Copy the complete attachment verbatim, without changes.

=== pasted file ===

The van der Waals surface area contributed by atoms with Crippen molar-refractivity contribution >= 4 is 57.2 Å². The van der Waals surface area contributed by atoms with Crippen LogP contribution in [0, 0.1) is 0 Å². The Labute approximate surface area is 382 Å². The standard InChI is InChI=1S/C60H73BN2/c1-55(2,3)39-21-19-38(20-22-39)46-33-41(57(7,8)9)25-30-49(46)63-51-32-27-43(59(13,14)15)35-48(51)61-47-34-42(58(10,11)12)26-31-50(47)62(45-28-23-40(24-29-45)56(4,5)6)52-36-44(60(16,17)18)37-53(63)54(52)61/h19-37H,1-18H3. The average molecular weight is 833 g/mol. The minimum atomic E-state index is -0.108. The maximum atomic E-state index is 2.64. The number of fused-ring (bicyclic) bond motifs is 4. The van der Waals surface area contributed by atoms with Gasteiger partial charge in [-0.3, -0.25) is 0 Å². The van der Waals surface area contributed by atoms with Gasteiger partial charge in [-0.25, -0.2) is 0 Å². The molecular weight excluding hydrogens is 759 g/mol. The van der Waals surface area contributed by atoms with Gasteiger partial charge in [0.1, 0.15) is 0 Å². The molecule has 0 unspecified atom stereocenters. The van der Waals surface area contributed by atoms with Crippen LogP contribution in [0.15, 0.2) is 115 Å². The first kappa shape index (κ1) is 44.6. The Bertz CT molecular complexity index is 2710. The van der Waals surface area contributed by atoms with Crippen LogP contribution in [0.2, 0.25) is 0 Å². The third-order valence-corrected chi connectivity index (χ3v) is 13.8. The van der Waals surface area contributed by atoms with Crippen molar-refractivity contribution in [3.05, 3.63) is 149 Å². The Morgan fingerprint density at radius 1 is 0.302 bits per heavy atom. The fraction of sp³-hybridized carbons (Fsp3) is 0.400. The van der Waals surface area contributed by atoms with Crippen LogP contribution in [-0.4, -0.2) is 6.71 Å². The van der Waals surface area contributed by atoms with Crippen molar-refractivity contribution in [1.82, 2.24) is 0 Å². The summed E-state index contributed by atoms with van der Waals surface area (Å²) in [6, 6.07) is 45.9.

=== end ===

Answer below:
The van der Waals surface area contributed by atoms with Crippen molar-refractivity contribution >= 4 is 57.2 Å². The van der Waals surface area contributed by atoms with Crippen LogP contribution in [0, 0.1) is 0 Å². The Labute approximate surface area is 382 Å². The standard InChI is InChI=1S/C60H73BN2/c1-55(2,3)39-21-19-38(20-22-39)46-33-41(57(7,8)9)25-30-49(46)63-51-32-27-43(59(13,14)15)35-48(51)61-47-34-42(58(10,11)12)26-31-50(47)62(45-28-23-40(24-29-45)56(4,5)6)52-36-44(60(16,17)18)37-53(63)54(52)61/h19-37H,1-18H3. The average molecular weight is 833 g/mol. The minimum atomic E-state index is -0.108. The maximum atomic E-state index is 2.64. The number of fused-ring (bicyclic) bond motifs is 4. The van der Waals surface area contributed by atoms with Gasteiger partial charge in [-0.3, -0.25) is 0 Å². The van der Waals surface area contributed by atoms with Gasteiger partial charge in [-0.25, -0.2) is 0 Å². The molecular weight excluding hydrogens is 759 g/mol. The van der Waals surface area contributed by atoms with Gasteiger partial charge in [0.1, 0.15) is 0 Å². The molecule has 0 unspecified atom stereocenters. The van der Waals surface area contributed by atoms with Crippen LogP contribution in [0.15, 0.2) is 115 Å². The first kappa shape index (κ1) is 44.6. The Bertz CT molecular complexity index is 2710. The van der Waals surface area contributed by atoms with Crippen LogP contribution in [0.2, 0.25) is 0 Å². The third-order valence-corrected chi connectivity index (χ3v) is 13.8. The van der Waals surface area contributed by atoms with Crippen molar-refractivity contribution in [3.05, 3.63) is 149 Å². The Morgan fingerprint density at radius 1 is 0.302 bits per heavy atom. The fraction of sp³-hybridized carbons (Fsp3) is 0.400. The van der Waals surface area contributed by atoms with Crippen LogP contribution in [-0.4, -0.2) is 6.71 Å². The van der Waals surface area contributed by atoms with Crippen molar-refractivity contribution in [1.82, 2.24) is 0 Å². The summed E-state index contributed by atoms with van der Waals surface area (Å²) in [6, 6.07) is 45.9.